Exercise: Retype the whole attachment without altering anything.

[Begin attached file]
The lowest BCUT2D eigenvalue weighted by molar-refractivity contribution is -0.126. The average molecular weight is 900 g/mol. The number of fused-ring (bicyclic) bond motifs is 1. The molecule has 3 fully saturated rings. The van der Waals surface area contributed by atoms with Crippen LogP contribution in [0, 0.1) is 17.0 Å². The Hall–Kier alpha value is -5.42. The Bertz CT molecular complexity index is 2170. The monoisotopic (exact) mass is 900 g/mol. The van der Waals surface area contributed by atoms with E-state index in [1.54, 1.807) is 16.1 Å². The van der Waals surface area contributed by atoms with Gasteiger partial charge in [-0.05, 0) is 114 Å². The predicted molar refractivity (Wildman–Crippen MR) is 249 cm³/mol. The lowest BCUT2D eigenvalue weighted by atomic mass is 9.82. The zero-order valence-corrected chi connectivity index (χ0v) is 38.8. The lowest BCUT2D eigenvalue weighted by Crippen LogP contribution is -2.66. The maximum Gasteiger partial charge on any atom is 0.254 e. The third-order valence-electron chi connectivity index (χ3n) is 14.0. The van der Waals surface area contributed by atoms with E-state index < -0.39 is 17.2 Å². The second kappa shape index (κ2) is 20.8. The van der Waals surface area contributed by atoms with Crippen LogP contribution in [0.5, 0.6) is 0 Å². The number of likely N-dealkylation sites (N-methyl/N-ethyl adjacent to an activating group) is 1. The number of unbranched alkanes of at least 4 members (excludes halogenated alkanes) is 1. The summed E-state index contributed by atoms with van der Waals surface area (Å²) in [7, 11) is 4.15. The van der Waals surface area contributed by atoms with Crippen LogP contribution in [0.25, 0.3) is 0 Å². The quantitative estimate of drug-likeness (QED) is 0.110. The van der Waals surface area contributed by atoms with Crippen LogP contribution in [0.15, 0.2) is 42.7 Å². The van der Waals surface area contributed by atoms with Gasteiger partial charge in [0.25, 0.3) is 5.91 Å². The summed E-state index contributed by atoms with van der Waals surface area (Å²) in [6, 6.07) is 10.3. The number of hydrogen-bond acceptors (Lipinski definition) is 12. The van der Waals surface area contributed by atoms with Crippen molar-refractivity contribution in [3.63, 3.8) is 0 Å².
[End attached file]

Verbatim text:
The lowest BCUT2D eigenvalue weighted by molar-refractivity contribution is -0.126. The average molecular weight is 900 g/mol. The number of fused-ring (bicyclic) bond motifs is 1. The molecule has 3 fully saturated rings. The van der Waals surface area contributed by atoms with Crippen LogP contribution in [0, 0.1) is 17.0 Å². The Hall–Kier alpha value is -5.42. The Bertz CT molecular complexity index is 2170. The monoisotopic (exact) mass is 900 g/mol. The van der Waals surface area contributed by atoms with E-state index in [1.54, 1.807) is 16.1 Å². The van der Waals surface area contributed by atoms with Gasteiger partial charge in [-0.05, 0) is 114 Å². The predicted molar refractivity (Wildman–Crippen MR) is 249 cm³/mol. The lowest BCUT2D eigenvalue weighted by atomic mass is 9.82. The zero-order valence-corrected chi connectivity index (χ0v) is 38.8. The lowest BCUT2D eigenvalue weighted by Crippen LogP contribution is -2.66. The maximum Gasteiger partial charge on any atom is 0.254 e. The third-order valence-electron chi connectivity index (χ3n) is 14.0. The van der Waals surface area contributed by atoms with E-state index < -0.39 is 17.2 Å². The second kappa shape index (κ2) is 20.8. The van der Waals surface area contributed by atoms with Crippen LogP contribution in [0.5, 0.6) is 0 Å². The number of likely N-dealkylation sites (N-methyl/N-ethyl adjacent to an activating group) is 1. The number of unbranched alkanes of at least 4 members (excludes halogenated alkanes) is 1. The summed E-state index contributed by atoms with van der Waals surface area (Å²) in [7, 11) is 4.15. The van der Waals surface area contributed by atoms with Crippen LogP contribution in [0.25, 0.3) is 0 Å². The quantitative estimate of drug-likeness (QED) is 0.110. The van der Waals surface area contributed by atoms with Crippen LogP contribution in [0.15, 0.2) is 42.7 Å². The van der Waals surface area contributed by atoms with Gasteiger partial charge in [0.25, 0.3) is 5.91 Å². The summed E-state index contributed by atoms with van der Waals surface area (Å²) in [6, 6.07) is 10.3. The number of hydrogen-bond acceptors (Lipinski definition) is 12. The van der Waals surface area contributed by atoms with Crippen molar-refractivity contribution in [3.63, 3.8) is 0 Å².